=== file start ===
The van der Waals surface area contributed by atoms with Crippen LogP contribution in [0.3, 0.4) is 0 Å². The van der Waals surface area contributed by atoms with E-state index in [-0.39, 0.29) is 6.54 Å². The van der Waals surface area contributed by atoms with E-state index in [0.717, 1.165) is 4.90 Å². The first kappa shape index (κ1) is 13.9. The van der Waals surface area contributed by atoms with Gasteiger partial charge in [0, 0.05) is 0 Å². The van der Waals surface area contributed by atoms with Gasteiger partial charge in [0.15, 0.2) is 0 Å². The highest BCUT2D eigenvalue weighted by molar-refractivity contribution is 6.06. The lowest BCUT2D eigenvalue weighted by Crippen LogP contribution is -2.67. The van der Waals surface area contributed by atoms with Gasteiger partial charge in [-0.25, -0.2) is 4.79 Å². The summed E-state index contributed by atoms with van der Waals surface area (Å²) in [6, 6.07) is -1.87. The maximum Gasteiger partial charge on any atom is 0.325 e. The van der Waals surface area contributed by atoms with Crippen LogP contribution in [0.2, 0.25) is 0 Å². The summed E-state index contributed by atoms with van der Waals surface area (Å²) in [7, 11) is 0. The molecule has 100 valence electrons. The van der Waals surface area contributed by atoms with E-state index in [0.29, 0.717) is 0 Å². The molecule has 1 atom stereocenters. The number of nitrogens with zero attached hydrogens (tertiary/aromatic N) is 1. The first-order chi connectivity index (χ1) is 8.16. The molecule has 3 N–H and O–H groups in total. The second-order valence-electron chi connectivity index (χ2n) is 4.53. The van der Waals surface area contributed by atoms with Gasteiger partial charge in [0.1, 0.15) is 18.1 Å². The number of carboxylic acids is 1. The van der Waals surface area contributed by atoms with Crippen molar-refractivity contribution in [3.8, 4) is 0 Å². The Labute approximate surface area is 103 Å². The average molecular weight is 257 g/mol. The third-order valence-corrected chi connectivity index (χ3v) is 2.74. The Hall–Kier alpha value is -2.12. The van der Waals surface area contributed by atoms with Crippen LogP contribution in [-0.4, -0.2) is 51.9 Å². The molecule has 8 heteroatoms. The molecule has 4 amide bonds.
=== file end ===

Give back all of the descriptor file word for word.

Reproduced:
The van der Waals surface area contributed by atoms with Crippen LogP contribution in [0.3, 0.4) is 0 Å². The van der Waals surface area contributed by atoms with E-state index in [-0.39, 0.29) is 6.54 Å². The van der Waals surface area contributed by atoms with E-state index in [0.717, 1.165) is 4.90 Å². The first kappa shape index (κ1) is 13.9. The van der Waals surface area contributed by atoms with Gasteiger partial charge in [0, 0.05) is 0 Å². The van der Waals surface area contributed by atoms with Gasteiger partial charge in [0.15, 0.2) is 0 Å². The highest BCUT2D eigenvalue weighted by molar-refractivity contribution is 6.06. The lowest BCUT2D eigenvalue weighted by Crippen LogP contribution is -2.67. The van der Waals surface area contributed by atoms with Gasteiger partial charge in [-0.25, -0.2) is 4.79 Å². The summed E-state index contributed by atoms with van der Waals surface area (Å²) in [6, 6.07) is -1.87. The maximum Gasteiger partial charge on any atom is 0.325 e. The van der Waals surface area contributed by atoms with Crippen LogP contribution in [0.2, 0.25) is 0 Å². The summed E-state index contributed by atoms with van der Waals surface area (Å²) in [7, 11) is 0. The molecule has 100 valence electrons. The van der Waals surface area contributed by atoms with E-state index in [0.29, 0.717) is 0 Å². The molecule has 1 atom stereocenters. The number of nitrogens with zero attached hydrogens (tertiary/aromatic N) is 1. The first-order chi connectivity index (χ1) is 8.16. The molecule has 3 N–H and O–H groups in total. The second-order valence-electron chi connectivity index (χ2n) is 4.53. The van der Waals surface area contributed by atoms with Gasteiger partial charge in [0.1, 0.15) is 18.1 Å². The number of carboxylic acids is 1. The van der Waals surface area contributed by atoms with Crippen molar-refractivity contribution in [3.8, 4) is 0 Å². The Labute approximate surface area is 103 Å². The average molecular weight is 257 g/mol. The third-order valence-corrected chi connectivity index (χ3v) is 2.74. The Hall–Kier alpha value is -2.12. The van der Waals surface area contributed by atoms with Crippen LogP contribution in [-0.4, -0.2) is 51.9 Å². The molecule has 8 heteroatoms. The molecule has 4 amide bonds.